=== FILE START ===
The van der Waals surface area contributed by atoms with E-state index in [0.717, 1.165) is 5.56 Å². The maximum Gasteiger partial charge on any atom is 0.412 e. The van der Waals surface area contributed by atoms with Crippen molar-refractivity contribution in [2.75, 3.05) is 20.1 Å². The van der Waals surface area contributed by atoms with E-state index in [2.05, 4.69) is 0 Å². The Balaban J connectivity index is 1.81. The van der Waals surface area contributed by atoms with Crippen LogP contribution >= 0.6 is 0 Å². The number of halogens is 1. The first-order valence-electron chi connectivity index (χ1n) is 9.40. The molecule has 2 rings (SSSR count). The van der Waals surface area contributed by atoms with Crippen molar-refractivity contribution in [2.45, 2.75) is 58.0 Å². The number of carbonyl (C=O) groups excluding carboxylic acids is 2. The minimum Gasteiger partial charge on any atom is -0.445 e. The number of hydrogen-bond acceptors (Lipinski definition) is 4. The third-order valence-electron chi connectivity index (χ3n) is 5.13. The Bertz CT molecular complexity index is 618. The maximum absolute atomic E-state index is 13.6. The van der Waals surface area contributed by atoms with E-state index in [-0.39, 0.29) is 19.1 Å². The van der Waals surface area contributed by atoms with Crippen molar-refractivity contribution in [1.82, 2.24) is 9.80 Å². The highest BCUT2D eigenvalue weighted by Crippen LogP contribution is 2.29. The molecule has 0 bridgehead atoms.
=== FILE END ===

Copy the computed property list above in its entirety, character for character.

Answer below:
The van der Waals surface area contributed by atoms with E-state index in [0.717, 1.165) is 5.56 Å². The maximum Gasteiger partial charge on any atom is 0.412 e. The van der Waals surface area contributed by atoms with Crippen molar-refractivity contribution in [2.75, 3.05) is 20.1 Å². The van der Waals surface area contributed by atoms with E-state index in [2.05, 4.69) is 0 Å². The Balaban J connectivity index is 1.81. The van der Waals surface area contributed by atoms with Crippen LogP contribution >= 0.6 is 0 Å². The number of halogens is 1. The first-order valence-electron chi connectivity index (χ1n) is 9.40. The molecule has 2 rings (SSSR count). The van der Waals surface area contributed by atoms with Crippen molar-refractivity contribution in [2.45, 2.75) is 58.0 Å². The number of carbonyl (C=O) groups excluding carboxylic acids is 2. The minimum Gasteiger partial charge on any atom is -0.445 e. The number of hydrogen-bond acceptors (Lipinski definition) is 4. The third-order valence-electron chi connectivity index (χ3n) is 5.13. The Bertz CT molecular complexity index is 618. The maximum absolute atomic E-state index is 13.6. The van der Waals surface area contributed by atoms with E-state index in [-0.39, 0.29) is 19.1 Å². The van der Waals surface area contributed by atoms with Crippen molar-refractivity contribution in [1.82, 2.24) is 9.80 Å². The highest BCUT2D eigenvalue weighted by Crippen LogP contribution is 2.29. The molecule has 0 bridgehead atoms.